Perfect 10 Titcomb Basin Trail, Wind River Range Head to Wyoming to trek beneath North America’s most beautiful alpine ridge. —Mark Jenkins
MAYBE I SHOULDN’T ADMIT THIS, but … I don’t like trees. After hiking a few fabled sections of the Appalachian Trail and not once getting a decent panorama—just buggy, in-your-face leaves—I gave up green tunnels. Give me rock, ice, and skies as big and fickle as my imagination—brilliant blue in the morning, billowing black by afternoon.
If you want to see earth like this, buck naked but for the skimpiest bikini of alpine flowers, there’s no better place than the Titcomb Basin Trail in the Wind River Range of north-central Wyoming. But you’re going to have to pay for it. It’s a 12-mile slog uphill to reach Titcomb Basin. Starting at the 8,800-foot Elkhart Park trailhead just above Fremont Lake on the west side of the range, you march through scraggly pine forests and humpy rock outcrops for 11 miles to reach the south end of Island Lake, hook onto the Indian Pass Trail for one mile, then camp at any of the three major Titcomb Lakes. I’ve skied it and hiked it and postholed it, and it’s a bloody long day any way you split it. But once you’re there—as long as you’ve had the good sense to go before or after July, when the hypertrophic mosquitoes plunder the place—the 10,500-foot Titcomb Basin is peerless.
Titcomb Basin (pronounced tit-come and named after brothers Charles and Harold, who explored the area in 1901) is a classic U-shaped, glacierbulldozed valley. Hiking north from the southernmost Titcomb Lake, you pass through teal-green tundra with one of the most stunning ridge crests in the United States high above you. I’ve hiked trails from Tibet to Timbuktu and found nothing more gorgeous. Fremont Peak, with its multiple faces and gendarmes, is a Picasso of an attractive but dangerous woman; then Mt. Sacagawea, with her long, dark, sadly beautiful face; then the punk-rock coiffure of Mt. Helen. To the west are the Titcomb Needles, the Great Needle, The Buttress. After four miles, the official trail ends and you’re on your own. The balance of your 10 miles comes in above-treeline, off-trail striding and scrambling that will spoil you forever. Hop boulders and skip through flowering meadows for a few more miles until you find yourself encircled by granite and glaciers, an orgy of mountains. Now climb one of the peaks. Doesn’t matter whether it’s a technical ascent or a hike. You’ll get the view of a lifetime. What’s more perfect than that?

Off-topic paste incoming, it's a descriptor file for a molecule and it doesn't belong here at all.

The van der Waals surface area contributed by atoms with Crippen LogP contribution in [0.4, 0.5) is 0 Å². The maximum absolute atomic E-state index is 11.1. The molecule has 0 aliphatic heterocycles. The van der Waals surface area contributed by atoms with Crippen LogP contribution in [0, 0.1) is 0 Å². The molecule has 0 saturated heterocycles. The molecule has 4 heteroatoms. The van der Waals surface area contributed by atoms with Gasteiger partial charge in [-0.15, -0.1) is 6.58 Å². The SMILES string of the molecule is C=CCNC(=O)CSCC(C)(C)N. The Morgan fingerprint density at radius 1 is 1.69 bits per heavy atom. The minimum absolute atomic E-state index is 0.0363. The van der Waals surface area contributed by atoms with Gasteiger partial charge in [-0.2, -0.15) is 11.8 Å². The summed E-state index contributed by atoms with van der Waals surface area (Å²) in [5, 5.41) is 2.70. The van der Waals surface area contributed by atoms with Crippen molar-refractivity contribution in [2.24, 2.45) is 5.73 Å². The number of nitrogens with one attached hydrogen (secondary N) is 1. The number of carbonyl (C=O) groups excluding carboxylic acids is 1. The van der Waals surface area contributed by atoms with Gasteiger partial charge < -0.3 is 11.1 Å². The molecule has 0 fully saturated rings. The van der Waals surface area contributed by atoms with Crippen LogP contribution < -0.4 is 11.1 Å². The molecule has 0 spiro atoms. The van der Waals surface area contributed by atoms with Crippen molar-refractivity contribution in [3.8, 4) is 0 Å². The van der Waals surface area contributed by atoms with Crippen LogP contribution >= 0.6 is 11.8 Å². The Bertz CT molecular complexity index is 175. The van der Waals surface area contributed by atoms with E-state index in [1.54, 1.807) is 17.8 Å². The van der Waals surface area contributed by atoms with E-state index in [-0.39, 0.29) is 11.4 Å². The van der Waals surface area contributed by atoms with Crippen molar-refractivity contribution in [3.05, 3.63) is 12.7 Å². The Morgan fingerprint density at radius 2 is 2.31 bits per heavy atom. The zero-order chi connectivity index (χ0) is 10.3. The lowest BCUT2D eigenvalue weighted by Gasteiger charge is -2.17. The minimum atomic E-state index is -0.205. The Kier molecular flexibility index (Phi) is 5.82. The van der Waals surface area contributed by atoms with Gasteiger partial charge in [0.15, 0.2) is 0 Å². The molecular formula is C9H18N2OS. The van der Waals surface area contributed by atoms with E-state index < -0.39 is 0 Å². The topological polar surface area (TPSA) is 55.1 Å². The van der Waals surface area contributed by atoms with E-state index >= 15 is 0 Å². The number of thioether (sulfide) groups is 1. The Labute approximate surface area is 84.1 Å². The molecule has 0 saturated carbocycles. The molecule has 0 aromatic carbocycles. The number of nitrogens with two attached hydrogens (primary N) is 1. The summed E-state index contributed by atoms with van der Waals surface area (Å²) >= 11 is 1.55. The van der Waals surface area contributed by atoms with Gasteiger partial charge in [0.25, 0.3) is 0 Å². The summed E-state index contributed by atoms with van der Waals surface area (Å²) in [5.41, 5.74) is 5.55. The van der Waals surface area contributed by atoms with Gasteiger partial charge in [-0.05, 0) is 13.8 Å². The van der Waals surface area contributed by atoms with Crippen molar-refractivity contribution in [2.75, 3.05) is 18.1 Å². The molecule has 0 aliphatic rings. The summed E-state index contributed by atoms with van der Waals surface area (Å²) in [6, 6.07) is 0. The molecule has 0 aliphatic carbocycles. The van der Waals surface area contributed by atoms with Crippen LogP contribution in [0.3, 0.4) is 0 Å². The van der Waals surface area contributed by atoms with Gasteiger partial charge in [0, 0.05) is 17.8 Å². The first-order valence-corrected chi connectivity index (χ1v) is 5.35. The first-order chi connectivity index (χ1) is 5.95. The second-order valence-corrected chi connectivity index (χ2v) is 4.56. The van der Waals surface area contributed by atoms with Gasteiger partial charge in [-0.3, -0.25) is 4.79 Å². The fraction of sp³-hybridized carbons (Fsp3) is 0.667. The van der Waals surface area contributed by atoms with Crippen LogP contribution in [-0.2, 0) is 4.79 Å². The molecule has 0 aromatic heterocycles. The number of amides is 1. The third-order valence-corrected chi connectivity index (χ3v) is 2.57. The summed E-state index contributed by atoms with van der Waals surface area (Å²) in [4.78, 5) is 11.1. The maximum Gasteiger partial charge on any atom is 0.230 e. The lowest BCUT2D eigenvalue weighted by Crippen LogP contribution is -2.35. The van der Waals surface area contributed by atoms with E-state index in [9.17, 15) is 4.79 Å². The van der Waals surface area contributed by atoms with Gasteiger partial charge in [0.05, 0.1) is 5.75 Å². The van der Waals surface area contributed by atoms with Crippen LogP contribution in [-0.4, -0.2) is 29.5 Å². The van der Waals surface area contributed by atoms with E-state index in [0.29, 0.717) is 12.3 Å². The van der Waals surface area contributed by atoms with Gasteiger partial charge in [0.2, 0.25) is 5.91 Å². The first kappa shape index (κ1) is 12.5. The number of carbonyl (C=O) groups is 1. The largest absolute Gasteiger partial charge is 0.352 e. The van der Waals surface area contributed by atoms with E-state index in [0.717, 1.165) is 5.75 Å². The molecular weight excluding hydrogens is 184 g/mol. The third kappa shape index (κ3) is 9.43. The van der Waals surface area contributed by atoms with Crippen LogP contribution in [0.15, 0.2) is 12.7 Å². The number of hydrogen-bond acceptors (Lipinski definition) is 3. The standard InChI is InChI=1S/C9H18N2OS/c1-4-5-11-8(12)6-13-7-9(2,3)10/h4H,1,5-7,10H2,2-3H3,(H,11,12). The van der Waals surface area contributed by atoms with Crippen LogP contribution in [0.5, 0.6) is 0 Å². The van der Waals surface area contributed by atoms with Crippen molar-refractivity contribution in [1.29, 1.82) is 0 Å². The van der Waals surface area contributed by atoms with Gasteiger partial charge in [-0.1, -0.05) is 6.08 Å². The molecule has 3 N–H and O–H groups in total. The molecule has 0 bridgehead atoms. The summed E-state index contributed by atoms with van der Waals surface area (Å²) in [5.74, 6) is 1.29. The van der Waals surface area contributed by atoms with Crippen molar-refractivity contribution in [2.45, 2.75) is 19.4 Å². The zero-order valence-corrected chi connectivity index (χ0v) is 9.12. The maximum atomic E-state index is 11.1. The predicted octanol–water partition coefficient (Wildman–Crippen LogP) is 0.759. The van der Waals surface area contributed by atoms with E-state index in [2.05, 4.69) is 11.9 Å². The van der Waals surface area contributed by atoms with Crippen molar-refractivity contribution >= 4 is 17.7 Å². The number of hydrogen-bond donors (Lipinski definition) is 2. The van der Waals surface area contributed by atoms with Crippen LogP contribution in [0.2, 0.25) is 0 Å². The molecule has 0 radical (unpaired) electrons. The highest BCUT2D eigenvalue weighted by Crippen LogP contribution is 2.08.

PERFECT 10 Titcomb Lakes Trail past Titcomb Lakes into Titcomb Basin
>> DO IT From US 191 in Pinedale, head east on Fremont Lake Rd. to Skyline Dr. which leads 11.6 miles to the trailhead. Then link Pole Creek, Seneca Lake, Indian Pass, and Titcomb Lake Trails. MAP Bridger Teton National Forest: Pinedale Ranger District ($17, grandtetonpark.org) GUIDEBOOK Bridger Teton National Forest: Pinedale Ranger District ($17, grandtetonpark.org) CONTACT (307) 367-4326; fs.usda.gov/btnf